Why not? HomePod would be a killer Bluetooth speaker! When friends come over with their Android phones, what better way to sell them on HomePod and the Apple ecosystem than to let them see how great it sounds with their own music? Let me output the sound from a Windows laptop, or use HomePod as a Bluetooth speakerphone!
It could even respond to simple commands to enable or disable Bluetooth: “Hey Siri, turn on Bluetooth.”
Better Apple ecosystem integration
With all the heavy handed Apple-only lock-in, you would think HomePod would do more within the Apple ecosystem.
Take Apple TV integration, for instance. Yes, you can choose HomePod as an audio output source for your Apple TV (for which we’ve had mixed results), but that’s about it. Why can’t it recognize I have an Apple TV 4K on my home network and integrate with it? I should be able to say, “hey Siri, show the weather report on my TV,” or “hey Siri, open Netflix on my TV.” It should be able to do everything the Siri remote can do, only hands-free.
How about answering phone calls? When my iPhone rings, why can’t I say “Hey Siri, answer on my HomePod” to have the call go right there? Why can’t I handoff audio to my other Apple devices? “Hey Siri, play this on my iPhone” should keep the music going, with my current queue, as I get ready to leave the house. I should be able to use Handoff to send calls between my HomePod, Mac, or iPhone.
When my Apple Watch is on the same network as my HomePod, I should be able to quickly bring up music controls to skip tracks or adjust volume. Sometimes you just don’t want to do things with voice commands.
When HomePod was announced, Apple said we would be able to pair up two of them for true stereo sound, or scatter them throughout the house and fill our homes with perfectly-synced audio. Both features got cut before release, and Apple promises they’ll return in a software update this year.
They need to work flawlessly. We need to be able to control any HomePod from any other HomePod, and use natural language to play different things in different locations or the same thing in multiple speakers. I shouldn’t have to choose between playing music on one HomePod and playing it everywhere. If I say “play chill music in the living room and kitchen” it should group up those speakers, allowing my wife to play something different in her office at the same time.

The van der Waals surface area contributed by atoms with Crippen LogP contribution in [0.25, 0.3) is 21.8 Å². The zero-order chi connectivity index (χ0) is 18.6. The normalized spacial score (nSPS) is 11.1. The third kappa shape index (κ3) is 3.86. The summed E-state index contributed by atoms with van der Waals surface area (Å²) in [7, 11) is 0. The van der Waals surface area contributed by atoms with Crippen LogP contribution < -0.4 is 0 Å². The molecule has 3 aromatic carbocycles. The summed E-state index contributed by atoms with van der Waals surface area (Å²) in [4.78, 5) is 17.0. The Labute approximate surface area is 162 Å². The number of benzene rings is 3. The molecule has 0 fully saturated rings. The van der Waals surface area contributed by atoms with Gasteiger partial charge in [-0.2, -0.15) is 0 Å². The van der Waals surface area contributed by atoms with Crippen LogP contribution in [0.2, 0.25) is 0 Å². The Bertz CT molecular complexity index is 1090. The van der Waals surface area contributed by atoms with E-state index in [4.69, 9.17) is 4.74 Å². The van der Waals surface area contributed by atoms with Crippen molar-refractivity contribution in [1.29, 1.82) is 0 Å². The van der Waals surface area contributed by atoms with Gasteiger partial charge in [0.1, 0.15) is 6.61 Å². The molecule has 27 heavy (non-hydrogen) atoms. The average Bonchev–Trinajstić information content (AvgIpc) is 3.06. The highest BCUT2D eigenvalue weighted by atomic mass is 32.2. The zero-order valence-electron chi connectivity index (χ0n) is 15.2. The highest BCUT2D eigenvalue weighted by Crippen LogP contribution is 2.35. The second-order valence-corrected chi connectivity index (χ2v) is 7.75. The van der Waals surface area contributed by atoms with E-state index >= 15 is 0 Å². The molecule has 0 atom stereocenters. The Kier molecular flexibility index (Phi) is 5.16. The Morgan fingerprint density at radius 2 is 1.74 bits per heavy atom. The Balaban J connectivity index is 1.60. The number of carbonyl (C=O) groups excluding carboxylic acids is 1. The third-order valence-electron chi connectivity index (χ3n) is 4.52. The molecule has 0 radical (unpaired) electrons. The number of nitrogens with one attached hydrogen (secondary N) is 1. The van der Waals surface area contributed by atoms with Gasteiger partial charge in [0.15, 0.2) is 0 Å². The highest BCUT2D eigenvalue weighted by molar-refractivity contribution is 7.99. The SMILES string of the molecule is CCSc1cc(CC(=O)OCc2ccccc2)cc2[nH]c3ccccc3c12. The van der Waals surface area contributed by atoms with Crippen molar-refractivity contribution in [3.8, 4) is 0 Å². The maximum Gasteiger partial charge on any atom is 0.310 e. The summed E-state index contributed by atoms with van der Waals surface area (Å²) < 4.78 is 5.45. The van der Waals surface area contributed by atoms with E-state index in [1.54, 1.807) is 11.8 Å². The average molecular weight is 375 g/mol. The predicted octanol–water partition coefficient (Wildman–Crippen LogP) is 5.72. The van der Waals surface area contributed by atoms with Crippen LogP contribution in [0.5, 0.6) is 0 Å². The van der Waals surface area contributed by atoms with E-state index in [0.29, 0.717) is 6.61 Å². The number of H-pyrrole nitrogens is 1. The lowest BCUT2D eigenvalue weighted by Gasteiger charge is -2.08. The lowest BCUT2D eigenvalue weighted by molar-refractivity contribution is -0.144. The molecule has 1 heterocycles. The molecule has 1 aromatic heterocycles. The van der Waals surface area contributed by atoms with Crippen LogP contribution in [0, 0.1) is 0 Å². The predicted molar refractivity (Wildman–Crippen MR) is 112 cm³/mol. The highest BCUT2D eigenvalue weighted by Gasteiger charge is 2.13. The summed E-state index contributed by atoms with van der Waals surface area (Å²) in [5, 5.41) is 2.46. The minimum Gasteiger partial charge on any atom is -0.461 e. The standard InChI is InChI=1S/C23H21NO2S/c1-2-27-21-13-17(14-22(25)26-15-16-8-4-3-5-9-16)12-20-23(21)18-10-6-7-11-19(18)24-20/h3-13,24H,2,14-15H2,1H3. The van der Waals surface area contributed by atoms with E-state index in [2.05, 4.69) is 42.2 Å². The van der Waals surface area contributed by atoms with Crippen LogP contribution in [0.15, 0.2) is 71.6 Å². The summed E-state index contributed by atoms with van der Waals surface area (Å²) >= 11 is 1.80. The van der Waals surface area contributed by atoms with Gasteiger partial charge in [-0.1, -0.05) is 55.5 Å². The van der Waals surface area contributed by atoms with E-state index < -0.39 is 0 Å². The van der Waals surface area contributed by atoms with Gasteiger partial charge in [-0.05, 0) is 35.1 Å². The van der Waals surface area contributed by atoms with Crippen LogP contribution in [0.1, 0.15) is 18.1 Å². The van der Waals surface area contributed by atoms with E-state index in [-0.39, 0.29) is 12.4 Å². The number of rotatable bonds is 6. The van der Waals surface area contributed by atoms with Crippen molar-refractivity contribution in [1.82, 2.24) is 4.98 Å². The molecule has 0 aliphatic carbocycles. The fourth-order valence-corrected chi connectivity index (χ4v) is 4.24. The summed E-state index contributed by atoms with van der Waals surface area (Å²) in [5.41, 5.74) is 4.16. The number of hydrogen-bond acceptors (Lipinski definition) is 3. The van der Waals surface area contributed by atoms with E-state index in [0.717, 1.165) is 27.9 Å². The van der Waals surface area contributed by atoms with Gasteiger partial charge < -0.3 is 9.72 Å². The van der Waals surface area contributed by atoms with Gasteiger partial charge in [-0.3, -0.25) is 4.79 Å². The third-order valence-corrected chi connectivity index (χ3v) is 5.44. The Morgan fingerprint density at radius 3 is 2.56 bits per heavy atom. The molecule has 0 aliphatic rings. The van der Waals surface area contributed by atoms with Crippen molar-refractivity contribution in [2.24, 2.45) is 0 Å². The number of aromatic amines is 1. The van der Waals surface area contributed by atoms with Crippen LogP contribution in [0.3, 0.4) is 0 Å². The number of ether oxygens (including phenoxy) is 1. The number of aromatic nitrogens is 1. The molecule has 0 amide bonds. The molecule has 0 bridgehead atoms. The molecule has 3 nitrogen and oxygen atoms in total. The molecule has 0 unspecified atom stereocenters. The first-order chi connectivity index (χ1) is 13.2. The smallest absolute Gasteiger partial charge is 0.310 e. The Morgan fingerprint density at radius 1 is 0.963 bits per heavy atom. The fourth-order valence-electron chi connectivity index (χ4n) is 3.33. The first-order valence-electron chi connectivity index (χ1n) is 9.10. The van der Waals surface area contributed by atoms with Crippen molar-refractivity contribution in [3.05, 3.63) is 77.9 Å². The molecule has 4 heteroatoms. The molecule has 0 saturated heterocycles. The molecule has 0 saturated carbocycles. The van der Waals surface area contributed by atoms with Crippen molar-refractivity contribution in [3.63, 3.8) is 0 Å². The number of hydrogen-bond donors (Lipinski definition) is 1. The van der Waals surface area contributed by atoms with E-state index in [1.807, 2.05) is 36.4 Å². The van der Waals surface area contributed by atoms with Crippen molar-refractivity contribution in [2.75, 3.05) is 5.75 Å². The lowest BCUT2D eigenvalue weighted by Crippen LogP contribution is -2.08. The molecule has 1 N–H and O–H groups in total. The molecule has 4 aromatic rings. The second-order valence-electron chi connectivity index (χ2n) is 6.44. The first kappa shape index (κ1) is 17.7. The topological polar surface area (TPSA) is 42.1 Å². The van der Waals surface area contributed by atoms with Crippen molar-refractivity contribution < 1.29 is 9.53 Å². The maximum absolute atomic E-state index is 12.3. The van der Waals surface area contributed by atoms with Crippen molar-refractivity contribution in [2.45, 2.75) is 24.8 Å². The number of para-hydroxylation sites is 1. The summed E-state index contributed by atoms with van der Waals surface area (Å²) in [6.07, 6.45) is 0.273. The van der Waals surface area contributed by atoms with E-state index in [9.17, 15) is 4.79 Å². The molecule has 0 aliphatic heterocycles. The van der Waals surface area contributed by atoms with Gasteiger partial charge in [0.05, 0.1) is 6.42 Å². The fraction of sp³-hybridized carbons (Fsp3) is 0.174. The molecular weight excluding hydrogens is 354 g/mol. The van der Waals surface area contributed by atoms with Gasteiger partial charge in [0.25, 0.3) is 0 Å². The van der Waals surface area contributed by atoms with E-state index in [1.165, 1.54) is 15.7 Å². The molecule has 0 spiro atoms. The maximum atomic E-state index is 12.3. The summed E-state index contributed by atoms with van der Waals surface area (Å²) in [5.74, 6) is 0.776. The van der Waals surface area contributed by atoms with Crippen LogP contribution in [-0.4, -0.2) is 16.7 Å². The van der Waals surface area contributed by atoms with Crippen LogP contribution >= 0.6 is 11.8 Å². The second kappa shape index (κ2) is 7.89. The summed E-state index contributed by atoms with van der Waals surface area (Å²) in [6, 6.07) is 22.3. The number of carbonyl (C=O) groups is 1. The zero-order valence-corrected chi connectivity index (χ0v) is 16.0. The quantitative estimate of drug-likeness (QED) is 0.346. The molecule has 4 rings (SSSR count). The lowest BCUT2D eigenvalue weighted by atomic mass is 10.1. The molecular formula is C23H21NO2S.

I got to listen to an early demo of the two-HomePod-stereo feature recently, and it sounded good, but didn’t provide a really clear sense of stereo separation. When this feature ships, we should very clearly hear left and right channel sounds coming exclusively from their respective HomePods.
Sometimes Siri just plain sucks. We can wish for SiriKit to open up to more types of apps and services, or for HomeKit to be supported by a lot more smart home appliances. And both of those will be necessary of Siri wants to keep up with Google and Amazon in the AI race. (It kills me that my Nest and Harmony stuff are useless with Siri.)
But more than that, Siri simply needs to provide better answers to our questions. The Winter Olympics are currently under way in PyeongChang, South Korea. I asked, “Hey Siri, what time is it in PyeongChang?” and Siri told me, “I’m sorry, I don’t know where that is.” Trying it again on my phone, I noticed that Siri got “PyeongChang” right, even throwing in the mid-cap “C”, but Siri still didn’t know how to answer. So I made it easier, “Siri, what time is it in PyeongChang, South Korea?” and Siri cheerfully told me, “In Seoul, South Korea, it’s 4:51am!”
Seoul is not in PyeongChang county, or even the same province (Gangwon-do).
Google Assistant is smart enough to make separate list items when I say “add milk, eggs, cheese, and bread to my shopping list.” Siri makes one list item called “milk eggs cheese and bread.”
Multiple named timers is a huge boon for those who cook. With Google Assistant or Alexa, I can have an “egg” timer set for 6 minutes, a “vegetables” timer for 12 minutes, and a “pasta” timer for 7 minutes. Siri still only supports a single timer with no name.
Siri is sometimes head-scratchingly limited on HomePod, but it needs to get much better everywhere.